This brings us to Charlie Hebdo. There is no doubt that this magazine is offensive, but that figures into a long tradition of satire and mockery in French culture, going back to the Middle Ages and beyond. It is true that it used to be more about getting a release from the order and structure of the Church or the crown, whereas, now, it often offends just for the sake of offending. Charlie Hebdo was closer to the latter, but not entirely. It risked so much in its satire because it sought to challenge those who threatened the republican ideal of freedom of expression, the foundation of a free society. They, like many others in the short history of the modern republic, died for the sake of that ideal.
The French have responded to that fervor, recognizing the importance of freedom of expression to their life, culture and government. On the news, people being interviewed cry out of mourning for the dead but also out of a love for what this freedom has given them. They have been eager to respond the best way they know how: the demonstration.
The evening of the initial attack, there were impromptu demonstrations all over France. In Paris, it was at the Place de la République, of course. The day after the attack, there was a minute of silence at noon. The whole country paused, the Paris Metro stopped running, and Notre-Dame Cathedral sounded its funeral toll. This last gesture was a most welcome one; even though Charlie Hebdo had been just as merciless in skewering the Church as any other, the Church expressed its support for one of the values that makes this republic great. The French press did not fail to notice it or the expressions of grief and support from the Holy Father and from local Church leaders. In that sense, among others, France continues to nod amid its secularism.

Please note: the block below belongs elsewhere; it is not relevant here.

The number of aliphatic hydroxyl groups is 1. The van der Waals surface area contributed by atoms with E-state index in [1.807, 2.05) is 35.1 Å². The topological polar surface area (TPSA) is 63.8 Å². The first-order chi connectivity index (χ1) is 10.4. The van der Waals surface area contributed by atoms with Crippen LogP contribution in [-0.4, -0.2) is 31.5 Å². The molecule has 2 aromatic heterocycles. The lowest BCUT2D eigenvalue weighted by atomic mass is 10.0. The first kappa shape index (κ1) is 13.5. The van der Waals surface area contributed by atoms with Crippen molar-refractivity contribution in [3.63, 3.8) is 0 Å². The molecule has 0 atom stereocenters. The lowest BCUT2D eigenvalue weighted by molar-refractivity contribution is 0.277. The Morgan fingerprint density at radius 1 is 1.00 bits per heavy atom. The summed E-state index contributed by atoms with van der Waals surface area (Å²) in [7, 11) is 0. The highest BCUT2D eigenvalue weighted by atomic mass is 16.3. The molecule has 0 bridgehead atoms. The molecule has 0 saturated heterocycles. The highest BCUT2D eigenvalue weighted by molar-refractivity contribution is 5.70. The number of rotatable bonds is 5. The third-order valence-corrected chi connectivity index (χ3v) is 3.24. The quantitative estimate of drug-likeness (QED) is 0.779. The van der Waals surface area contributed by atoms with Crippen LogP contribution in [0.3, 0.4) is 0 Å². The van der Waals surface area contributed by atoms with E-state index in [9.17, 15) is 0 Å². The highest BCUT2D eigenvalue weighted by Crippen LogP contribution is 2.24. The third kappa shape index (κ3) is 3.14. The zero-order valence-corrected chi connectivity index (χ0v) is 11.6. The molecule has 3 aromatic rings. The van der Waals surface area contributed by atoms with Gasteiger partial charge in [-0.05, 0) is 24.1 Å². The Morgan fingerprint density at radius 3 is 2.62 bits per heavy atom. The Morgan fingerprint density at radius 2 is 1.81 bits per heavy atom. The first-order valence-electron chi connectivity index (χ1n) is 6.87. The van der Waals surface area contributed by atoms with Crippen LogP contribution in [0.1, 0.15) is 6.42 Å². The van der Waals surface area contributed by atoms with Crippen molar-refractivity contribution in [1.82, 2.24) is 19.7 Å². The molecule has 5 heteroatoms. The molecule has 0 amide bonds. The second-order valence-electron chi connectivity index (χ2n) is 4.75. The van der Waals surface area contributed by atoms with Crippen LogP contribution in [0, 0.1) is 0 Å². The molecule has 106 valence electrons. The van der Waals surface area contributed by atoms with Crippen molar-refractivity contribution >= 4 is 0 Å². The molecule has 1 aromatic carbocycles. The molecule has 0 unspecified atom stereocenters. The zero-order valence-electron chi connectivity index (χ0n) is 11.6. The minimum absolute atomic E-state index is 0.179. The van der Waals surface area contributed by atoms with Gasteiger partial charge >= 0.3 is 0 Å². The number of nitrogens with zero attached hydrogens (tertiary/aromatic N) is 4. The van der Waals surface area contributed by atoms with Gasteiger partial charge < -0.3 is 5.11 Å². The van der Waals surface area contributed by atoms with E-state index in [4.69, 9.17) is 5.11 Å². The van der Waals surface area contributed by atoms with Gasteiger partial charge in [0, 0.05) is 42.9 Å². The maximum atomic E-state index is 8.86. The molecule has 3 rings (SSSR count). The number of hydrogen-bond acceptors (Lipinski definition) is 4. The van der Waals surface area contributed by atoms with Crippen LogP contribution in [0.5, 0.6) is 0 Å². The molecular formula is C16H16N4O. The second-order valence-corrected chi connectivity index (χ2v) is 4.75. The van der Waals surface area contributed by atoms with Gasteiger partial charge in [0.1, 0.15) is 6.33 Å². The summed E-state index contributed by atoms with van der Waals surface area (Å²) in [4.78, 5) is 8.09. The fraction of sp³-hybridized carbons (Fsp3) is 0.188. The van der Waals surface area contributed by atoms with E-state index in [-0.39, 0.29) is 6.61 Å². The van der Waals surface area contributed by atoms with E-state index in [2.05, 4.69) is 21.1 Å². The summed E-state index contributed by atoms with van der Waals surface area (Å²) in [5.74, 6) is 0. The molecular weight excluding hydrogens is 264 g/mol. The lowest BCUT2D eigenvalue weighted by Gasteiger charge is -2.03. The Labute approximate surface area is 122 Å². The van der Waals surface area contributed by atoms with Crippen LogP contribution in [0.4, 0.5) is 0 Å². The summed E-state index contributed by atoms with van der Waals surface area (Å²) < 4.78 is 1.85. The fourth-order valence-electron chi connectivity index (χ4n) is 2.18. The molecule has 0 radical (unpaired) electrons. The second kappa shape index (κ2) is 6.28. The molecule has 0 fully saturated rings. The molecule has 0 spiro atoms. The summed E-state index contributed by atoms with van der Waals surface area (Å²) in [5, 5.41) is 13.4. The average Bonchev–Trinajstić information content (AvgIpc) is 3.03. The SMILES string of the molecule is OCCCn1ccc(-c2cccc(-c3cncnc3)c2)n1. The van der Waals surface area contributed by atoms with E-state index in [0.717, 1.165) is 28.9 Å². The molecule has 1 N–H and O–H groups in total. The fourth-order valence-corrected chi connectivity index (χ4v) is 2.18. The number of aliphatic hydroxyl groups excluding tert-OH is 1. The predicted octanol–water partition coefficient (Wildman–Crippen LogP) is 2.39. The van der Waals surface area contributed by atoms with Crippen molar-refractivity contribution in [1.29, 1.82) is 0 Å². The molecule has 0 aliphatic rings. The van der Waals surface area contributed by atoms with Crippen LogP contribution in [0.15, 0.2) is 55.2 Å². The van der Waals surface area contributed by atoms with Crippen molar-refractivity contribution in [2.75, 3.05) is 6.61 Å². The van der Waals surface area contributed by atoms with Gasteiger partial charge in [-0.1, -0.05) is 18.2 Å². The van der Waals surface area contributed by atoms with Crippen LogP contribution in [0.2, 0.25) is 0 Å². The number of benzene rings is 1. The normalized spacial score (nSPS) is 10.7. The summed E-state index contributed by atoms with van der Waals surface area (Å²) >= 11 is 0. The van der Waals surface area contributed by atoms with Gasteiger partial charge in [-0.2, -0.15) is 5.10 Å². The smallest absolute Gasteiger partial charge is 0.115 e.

For Muslims, it may not be that easy. There is a legitimate fear of reprisals against Muslims for what has occurred here. Will it be revenge that motivates the retribution? Probably. But I worry that some of the French may look away out of frustration with those who they perceive are resisting republican ideals. At the same time, they also have a sense that this might drive more young men and women toward radicalism. No one quite knows where this will lead. Freedom is challenged on so many fronts when terrorism happens, and the French have already shown themselves susceptible to becoming divided over this.
This Sunday, they have planned another demonstration, a “marche républicaine,” to show their unity and strength. They know they need it at this moment. Frankly, all of us who enjoy the benefits of a free society need it. My confrere was right to say that it was perhaps a beginning. I do not think it will be one by which France returns to the Church, settles all political disputes or even figures out how to deal with those who do not accept republican ideals. My hope and prayer is that they have a more palpable sense of what freedom for all entails and that it has a price worth paying.
Father Gregory Haake is a priest of the Congregation of Holy Cross.
He writes from Paris, were he is living while working toward
his doctorate in French literature from Stanford University.